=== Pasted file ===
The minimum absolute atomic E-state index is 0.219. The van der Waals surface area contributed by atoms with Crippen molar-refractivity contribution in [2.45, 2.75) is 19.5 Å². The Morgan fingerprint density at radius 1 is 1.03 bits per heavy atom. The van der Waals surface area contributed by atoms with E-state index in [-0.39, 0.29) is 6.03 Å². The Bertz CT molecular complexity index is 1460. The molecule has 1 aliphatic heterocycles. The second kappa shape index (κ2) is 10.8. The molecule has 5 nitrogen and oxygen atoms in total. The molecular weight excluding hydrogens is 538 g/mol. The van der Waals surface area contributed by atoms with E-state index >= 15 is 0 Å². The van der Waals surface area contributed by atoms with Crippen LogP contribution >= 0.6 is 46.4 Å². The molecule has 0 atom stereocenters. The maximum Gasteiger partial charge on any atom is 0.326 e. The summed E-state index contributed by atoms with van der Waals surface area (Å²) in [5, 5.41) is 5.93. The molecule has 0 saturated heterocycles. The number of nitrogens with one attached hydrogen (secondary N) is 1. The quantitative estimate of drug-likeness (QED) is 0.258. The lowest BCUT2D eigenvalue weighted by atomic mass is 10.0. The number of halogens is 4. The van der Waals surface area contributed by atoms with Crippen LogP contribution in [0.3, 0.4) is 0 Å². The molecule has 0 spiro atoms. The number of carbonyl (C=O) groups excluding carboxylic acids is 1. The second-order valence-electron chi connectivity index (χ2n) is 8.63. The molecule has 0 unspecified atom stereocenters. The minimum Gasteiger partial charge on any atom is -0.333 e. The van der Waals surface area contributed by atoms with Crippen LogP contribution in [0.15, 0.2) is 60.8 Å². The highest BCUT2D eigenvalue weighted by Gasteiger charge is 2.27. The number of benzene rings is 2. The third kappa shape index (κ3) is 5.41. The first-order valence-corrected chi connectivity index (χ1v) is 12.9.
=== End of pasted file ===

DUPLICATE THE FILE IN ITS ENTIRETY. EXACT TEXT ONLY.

The minimum absolute atomic E-state index is 0.219. The van der Waals surface area contributed by atoms with Crippen molar-refractivity contribution in [2.45, 2.75) is 19.5 Å². The Morgan fingerprint density at radius 1 is 1.03 bits per heavy atom. The van der Waals surface area contributed by atoms with E-state index in [-0.39, 0.29) is 6.03 Å². The Bertz CT molecular complexity index is 1460. The molecule has 1 aliphatic heterocycles. The second kappa shape index (κ2) is 10.8. The molecule has 5 nitrogen and oxygen atoms in total. The molecular weight excluding hydrogens is 538 g/mol. The van der Waals surface area contributed by atoms with E-state index >= 15 is 0 Å². The van der Waals surface area contributed by atoms with Crippen LogP contribution >= 0.6 is 46.4 Å². The molecule has 0 atom stereocenters. The maximum Gasteiger partial charge on any atom is 0.326 e. The summed E-state index contributed by atoms with van der Waals surface area (Å²) in [5, 5.41) is 5.93. The molecule has 0 saturated heterocycles. The number of nitrogens with one attached hydrogen (secondary N) is 1. The quantitative estimate of drug-likeness (QED) is 0.258. The lowest BCUT2D eigenvalue weighted by atomic mass is 10.0. The number of halogens is 4. The van der Waals surface area contributed by atoms with Crippen LogP contribution in [0.3, 0.4) is 0 Å². The molecule has 0 spiro atoms. The number of carbonyl (C=O) groups excluding carboxylic acids is 1. The second-order valence-electron chi connectivity index (χ2n) is 8.63. The molecule has 0 unspecified atom stereocenters. The minimum Gasteiger partial charge on any atom is -0.333 e. The van der Waals surface area contributed by atoms with Crippen LogP contribution in [0.15, 0.2) is 60.8 Å². The highest BCUT2D eigenvalue weighted by Gasteiger charge is 2.27. The number of benzene rings is 2. The third kappa shape index (κ3) is 5.41. The first-order valence-corrected chi connectivity index (χ1v) is 12.9.